A UK team has been given permission to carry out what would be the world's first full face transplant.
Peter Butler at London's Royal Free Hospital said he was "delighted" to get the go-ahead from an NHS ethics board for an operation "within months".
No patient has been selected for the procedure, although the team has been approached by about 30 patients.
Last November Isabelle Dinoire from France became the first person to receive a partial face transplant.
She had her nose, lips and chin torn off after being mauled by the family dog.
Mr Butler said the go-ahead for the first full face transplant "had been a long journey, but this is just the beginning, really".
"The most important part of the process starts now, which is selection of the patients," he added.
Mr Butler is now looking to draw up a shortlist of candidates who meet the selection criteria for the operation, which includes an assessment of how they will deal with its psychological impact.
His team will select four patients from the UK or Ireland for the procedure, and the operations will be carried out at six month intervals.
He said he would not be able to carry out the operation on children, because of issues of consent.
He said: "These patients will have already undergone reconstructive surgery - perhaps they will have had 50 to 70 reconstructive operations.
"They have reached the end of the reconstructive ladder and there's nothing more it can offer them.
"Then they have the problem of integration into society, of being able to walk down the street in society without anybody staring at them. That's all these people want - to be normal."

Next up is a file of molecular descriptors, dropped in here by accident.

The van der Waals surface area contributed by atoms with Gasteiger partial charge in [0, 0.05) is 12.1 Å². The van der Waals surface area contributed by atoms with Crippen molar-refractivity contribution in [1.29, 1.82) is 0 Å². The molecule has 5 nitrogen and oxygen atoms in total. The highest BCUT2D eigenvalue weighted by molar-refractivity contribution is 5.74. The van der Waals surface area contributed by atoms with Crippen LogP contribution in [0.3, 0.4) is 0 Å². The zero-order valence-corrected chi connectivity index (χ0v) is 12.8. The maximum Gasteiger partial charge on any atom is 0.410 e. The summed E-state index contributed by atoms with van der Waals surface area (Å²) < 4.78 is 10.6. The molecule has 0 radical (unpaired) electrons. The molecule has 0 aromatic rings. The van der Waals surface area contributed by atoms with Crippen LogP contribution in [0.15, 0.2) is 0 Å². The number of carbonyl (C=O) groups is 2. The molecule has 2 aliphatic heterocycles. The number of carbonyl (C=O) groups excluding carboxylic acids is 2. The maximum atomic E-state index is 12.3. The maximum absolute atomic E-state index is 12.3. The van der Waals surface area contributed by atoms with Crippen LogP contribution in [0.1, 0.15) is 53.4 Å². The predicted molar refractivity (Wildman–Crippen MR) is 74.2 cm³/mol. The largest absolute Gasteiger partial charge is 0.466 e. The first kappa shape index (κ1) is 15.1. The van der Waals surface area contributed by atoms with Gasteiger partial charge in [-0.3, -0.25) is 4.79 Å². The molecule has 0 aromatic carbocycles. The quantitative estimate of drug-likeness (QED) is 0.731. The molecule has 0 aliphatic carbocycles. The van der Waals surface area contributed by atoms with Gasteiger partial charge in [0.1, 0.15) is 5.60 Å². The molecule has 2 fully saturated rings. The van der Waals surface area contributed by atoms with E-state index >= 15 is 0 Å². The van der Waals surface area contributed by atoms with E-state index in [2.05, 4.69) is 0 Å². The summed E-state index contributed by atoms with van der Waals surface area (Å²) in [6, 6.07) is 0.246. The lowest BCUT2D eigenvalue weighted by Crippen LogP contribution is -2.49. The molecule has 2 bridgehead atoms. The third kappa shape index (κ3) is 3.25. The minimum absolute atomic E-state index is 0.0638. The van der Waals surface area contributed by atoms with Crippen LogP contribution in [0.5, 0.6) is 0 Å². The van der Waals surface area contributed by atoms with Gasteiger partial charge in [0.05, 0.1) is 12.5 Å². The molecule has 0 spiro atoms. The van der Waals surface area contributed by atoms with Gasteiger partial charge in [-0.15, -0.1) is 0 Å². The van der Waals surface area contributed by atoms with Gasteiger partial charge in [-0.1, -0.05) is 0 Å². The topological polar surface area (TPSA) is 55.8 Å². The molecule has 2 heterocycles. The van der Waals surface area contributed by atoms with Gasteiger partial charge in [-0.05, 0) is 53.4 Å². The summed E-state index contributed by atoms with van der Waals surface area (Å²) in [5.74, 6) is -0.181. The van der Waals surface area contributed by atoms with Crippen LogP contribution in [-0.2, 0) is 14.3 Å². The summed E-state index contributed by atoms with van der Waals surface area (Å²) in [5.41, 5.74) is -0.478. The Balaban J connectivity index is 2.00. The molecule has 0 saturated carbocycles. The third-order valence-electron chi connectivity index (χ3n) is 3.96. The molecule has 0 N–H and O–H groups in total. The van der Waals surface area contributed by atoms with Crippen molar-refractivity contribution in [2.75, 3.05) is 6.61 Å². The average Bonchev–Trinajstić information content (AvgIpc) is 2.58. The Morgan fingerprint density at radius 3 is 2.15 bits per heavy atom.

The ethics committee at the London hospital looked at whether the surgery and subsequent immune suppression would be safe, and whether any patient would be able to cope with the psychological impact.
Mr Butler has been researching face transplants for several years, looking at issues such as tissue rejection, psychological issues and concern surrounding identity.
The operation will involve removing skin, underlying fat and eight different blood vessels, four arteries and four veins from a donor patient.
The face will then be reconnected to the recipient in a procedure which will last several hours.
After the operation, the patient will have to take immunosuppressant drugs to stop their body from rejecting the new tissue.
Computer modelling carried out by Mr Butler has shown that the recipient of a full face transplant would look different to the donor because of their face shape and bone structure.
Simon Weston, the Falklands veteran whose face was badly burnt during the conflict, welcomed the Royal Free's decision. He told the BBC: "I'm absolutely delighted. This has been long fought for."
Chris Caddy, of the British Association of Plastic, Reconstructive and Aesthetic Surgeons, also welcomed the decision.
He said: "Aesthetic replacement of the deformed or destroyed face has been a Holy Grail for plastic surgeons, with teams across the world exploring all aspects of this challenging process for the last 10 years."
But the Royal College of Surgeons said: "The college still has grave concerns about face transplantation and will continue to advocate a cautious approach."
A spokesman said the college would draw up "minimum requirements" that would need to be met before any transplant is undertaken, and urged the Royal Free to delay surgery until its review had taken place.
And Changing Faces, a charity that supports and represents people with disfigurements, said: "Our main concern is to ensure that any patient who is being considered for this procedure has a full understanding of the risks and benefits."
Step 1: Skin and muscle tissue, eight different blood vessels, four arteries and four veins cut away from donor's face
Step 2: Blood vessels and nerves from face section connected to recipient using microvascular surgery